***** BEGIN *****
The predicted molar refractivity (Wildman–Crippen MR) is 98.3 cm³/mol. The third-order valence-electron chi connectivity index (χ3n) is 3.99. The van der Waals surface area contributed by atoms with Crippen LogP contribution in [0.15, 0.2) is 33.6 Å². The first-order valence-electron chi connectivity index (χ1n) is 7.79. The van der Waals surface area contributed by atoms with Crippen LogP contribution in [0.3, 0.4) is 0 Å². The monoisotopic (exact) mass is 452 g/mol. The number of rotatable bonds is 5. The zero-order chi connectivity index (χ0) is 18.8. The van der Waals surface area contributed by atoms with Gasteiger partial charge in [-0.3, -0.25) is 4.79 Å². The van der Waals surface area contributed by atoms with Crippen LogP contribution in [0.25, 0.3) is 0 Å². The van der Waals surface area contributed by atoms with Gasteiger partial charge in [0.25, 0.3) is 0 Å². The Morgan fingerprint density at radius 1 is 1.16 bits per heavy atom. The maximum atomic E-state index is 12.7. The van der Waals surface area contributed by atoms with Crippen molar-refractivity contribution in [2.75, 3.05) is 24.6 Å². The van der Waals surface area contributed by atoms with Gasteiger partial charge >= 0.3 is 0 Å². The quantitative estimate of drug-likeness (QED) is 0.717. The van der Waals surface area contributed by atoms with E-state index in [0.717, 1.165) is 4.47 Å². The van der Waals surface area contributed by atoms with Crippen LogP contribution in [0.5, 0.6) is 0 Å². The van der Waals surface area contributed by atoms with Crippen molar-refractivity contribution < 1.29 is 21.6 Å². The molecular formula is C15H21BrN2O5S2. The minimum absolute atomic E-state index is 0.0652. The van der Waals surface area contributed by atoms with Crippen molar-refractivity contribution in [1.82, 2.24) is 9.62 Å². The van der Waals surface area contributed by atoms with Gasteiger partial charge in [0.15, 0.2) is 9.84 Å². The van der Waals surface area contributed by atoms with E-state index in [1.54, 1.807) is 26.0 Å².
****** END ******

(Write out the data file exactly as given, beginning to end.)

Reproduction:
The predicted molar refractivity (Wildman–Crippen MR) is 98.3 cm³/mol. The third-order valence-electron chi connectivity index (χ3n) is 3.99. The van der Waals surface area contributed by atoms with Crippen LogP contribution in [0.15, 0.2) is 33.6 Å². The first-order valence-electron chi connectivity index (χ1n) is 7.79. The van der Waals surface area contributed by atoms with Crippen LogP contribution in [0.3, 0.4) is 0 Å². The monoisotopic (exact) mass is 452 g/mol. The number of rotatable bonds is 5. The zero-order chi connectivity index (χ0) is 18.8. The van der Waals surface area contributed by atoms with Gasteiger partial charge in [-0.3, -0.25) is 4.79 Å². The van der Waals surface area contributed by atoms with Crippen LogP contribution in [0.25, 0.3) is 0 Å². The van der Waals surface area contributed by atoms with Gasteiger partial charge in [0.25, 0.3) is 0 Å². The Morgan fingerprint density at radius 1 is 1.16 bits per heavy atom. The maximum atomic E-state index is 12.7. The van der Waals surface area contributed by atoms with Crippen molar-refractivity contribution in [2.75, 3.05) is 24.6 Å². The van der Waals surface area contributed by atoms with Gasteiger partial charge >= 0.3 is 0 Å². The quantitative estimate of drug-likeness (QED) is 0.717. The van der Waals surface area contributed by atoms with E-state index in [0.717, 1.165) is 4.47 Å². The van der Waals surface area contributed by atoms with Crippen LogP contribution in [0.5, 0.6) is 0 Å². The van der Waals surface area contributed by atoms with Crippen molar-refractivity contribution < 1.29 is 21.6 Å². The molecular formula is C15H21BrN2O5S2. The minimum absolute atomic E-state index is 0.0652. The van der Waals surface area contributed by atoms with Crippen molar-refractivity contribution in [1.82, 2.24) is 9.62 Å². The van der Waals surface area contributed by atoms with Gasteiger partial charge in [0.15, 0.2) is 9.84 Å². The van der Waals surface area contributed by atoms with E-state index in [1.54, 1.807) is 26.0 Å².